March 12, 2020 / 2:38 PM / 19 days ago

Michel Roux, who brought French cuisine to London, dies at 79

LONDON (Reuters) - Celebrated French chef Michel Roux, who brought Paris-style fine dining to London in the 1960s and founded an enduring dynasty of chefs, has died aged 79 after an illness, his family said on Thursday.

Through successful restaurants, books, television programmes and a prestigious competition for chefs, Roux and his family have exerted almost unparalleled influence on Britain’s foodie scene.

“Michel’s star will shine forever, lighting the way for a generation of chefs to follow,” the family said in a statement.

Born in the small town of Charolles in central France, he spent much of his early years in his uncle’s charcuterie, surrounded by hams, pates and terrines. The family later moved to Paris, where he became an apprentice at a patisserie aged 14.

The young Michel turned out to have a talent for the precise craft, and he went on to win many prestigious patisserie medals in France, as well as expanding his range to every area of haute cuisine.

Roux and his brother Albert burst onto the London dining scene in 1967 when they opened Le Gavroche restaurant on Sloane Square, a bold move at a time when the British capital was not yet renowned for sophisticated gastronomy.

Initially, the brothers took turns in the kitchen and dining room, but the restaurant was an instant success and they were soon able to go on a hiring spree.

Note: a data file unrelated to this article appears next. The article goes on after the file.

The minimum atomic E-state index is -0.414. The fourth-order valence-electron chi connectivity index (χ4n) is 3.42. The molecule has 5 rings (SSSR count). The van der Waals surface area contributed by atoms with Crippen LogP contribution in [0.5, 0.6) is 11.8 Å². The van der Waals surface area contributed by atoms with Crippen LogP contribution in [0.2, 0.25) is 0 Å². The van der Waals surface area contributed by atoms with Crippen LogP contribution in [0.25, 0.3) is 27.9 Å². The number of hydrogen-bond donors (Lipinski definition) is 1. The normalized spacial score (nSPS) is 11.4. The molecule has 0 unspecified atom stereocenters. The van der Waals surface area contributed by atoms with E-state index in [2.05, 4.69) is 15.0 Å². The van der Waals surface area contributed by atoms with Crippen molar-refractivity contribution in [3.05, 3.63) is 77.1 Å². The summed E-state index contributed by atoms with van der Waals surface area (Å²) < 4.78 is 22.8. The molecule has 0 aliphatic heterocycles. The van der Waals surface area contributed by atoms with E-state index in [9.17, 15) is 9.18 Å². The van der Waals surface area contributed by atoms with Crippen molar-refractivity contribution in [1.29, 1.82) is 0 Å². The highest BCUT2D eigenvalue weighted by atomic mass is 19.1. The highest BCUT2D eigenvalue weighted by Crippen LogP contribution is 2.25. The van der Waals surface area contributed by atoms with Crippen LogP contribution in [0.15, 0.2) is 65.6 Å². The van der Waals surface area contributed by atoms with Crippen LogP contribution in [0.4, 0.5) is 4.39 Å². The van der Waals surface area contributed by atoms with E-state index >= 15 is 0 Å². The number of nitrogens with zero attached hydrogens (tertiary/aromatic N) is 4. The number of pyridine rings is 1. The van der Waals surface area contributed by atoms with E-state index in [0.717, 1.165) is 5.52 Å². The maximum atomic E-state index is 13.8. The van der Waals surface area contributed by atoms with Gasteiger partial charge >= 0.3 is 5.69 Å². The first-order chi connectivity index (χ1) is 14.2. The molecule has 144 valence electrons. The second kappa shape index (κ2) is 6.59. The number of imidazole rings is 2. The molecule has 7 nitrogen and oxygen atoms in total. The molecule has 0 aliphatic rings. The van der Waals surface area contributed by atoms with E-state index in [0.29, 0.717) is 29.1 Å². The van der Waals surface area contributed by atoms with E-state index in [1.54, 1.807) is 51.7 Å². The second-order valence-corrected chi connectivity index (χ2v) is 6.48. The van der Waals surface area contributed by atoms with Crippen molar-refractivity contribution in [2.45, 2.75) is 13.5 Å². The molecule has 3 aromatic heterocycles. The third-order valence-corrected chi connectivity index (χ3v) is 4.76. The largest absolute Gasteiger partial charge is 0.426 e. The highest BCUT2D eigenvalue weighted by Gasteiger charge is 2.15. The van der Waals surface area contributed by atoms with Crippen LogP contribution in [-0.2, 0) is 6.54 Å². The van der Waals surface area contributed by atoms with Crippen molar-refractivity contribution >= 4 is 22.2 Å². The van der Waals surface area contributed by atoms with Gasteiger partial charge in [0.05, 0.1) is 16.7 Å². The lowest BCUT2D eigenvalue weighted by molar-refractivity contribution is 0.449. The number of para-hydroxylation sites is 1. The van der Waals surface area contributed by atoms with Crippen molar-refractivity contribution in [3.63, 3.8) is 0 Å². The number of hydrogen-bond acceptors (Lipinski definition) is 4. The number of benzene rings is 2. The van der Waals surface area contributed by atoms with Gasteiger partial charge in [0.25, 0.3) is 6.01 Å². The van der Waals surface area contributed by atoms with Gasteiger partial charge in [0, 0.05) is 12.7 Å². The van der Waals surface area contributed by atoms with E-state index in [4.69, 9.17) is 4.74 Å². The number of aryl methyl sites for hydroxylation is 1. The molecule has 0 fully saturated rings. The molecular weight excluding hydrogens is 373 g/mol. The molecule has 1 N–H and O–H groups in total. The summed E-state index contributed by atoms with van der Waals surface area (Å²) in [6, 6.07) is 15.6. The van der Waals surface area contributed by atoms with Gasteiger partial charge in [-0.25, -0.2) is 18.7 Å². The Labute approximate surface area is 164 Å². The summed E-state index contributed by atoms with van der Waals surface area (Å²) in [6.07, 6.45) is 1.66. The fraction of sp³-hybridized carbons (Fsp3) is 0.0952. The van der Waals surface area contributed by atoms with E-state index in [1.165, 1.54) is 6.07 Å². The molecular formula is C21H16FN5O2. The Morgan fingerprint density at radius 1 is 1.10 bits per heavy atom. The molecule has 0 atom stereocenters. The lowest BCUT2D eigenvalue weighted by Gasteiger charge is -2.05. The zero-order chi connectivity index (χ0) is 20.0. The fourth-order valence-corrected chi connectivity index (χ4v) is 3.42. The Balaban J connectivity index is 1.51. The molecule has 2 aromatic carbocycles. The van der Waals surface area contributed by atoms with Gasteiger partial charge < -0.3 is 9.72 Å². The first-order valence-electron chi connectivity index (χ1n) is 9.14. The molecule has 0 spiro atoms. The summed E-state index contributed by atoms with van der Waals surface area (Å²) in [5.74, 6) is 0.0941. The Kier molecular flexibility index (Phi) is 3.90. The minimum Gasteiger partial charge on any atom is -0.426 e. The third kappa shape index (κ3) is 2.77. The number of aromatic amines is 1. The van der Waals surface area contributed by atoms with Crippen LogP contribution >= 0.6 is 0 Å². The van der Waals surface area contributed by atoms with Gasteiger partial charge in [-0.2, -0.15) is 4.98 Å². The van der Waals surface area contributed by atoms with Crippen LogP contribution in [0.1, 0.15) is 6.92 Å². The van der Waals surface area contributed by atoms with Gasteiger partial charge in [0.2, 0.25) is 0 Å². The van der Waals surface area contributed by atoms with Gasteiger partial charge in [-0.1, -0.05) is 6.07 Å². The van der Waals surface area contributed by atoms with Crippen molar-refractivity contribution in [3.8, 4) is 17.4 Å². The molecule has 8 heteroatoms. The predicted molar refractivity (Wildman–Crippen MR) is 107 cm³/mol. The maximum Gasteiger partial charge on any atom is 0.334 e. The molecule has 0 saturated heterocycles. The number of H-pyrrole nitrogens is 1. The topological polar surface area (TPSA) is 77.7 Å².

Highly rated by critics and popular with Londoners, Le Gavroche won its first Michelin star in 1974, its second in 1977 and its third in 1982. It was the first restaurant based in Britain to obtain three stars, the ultimate accolade.

The Roux brothers branched out in 1972, buying the Waterside Inn, a traditional English country pub in the village of Bray on the bank of the River Thames in Berkshire, west of London.

They set about transforming the establishment into a chic restaurant and cocktail bar which also gained critical acclaim, winning three Michelin stars in 1985. Today, it remains the only restaurant in Britain to have retained its three stars for over 30 years.

Both Michel and Albert had sons who became acclaimed chefs in their own right.

In 1986, the brothers separated their business interests. Albert and his son, Michel Roux Jr, kept control of Le Gavroche, while Michel and his son, Alain Roux, continued to run the Waterside Inn.

In 1982, Michel Sr handed over the reins at the Waterside Inn to Alain. Le Gavroche is now based in London’s upmarket Mayfair district, and Albert’s son Michel Jr is still in charge there.

Michel Roux received numerous honours, including an OBE from Britain in 2002 and a Legion d’Honneur from France in 2004.

Editing by Stephen Addison

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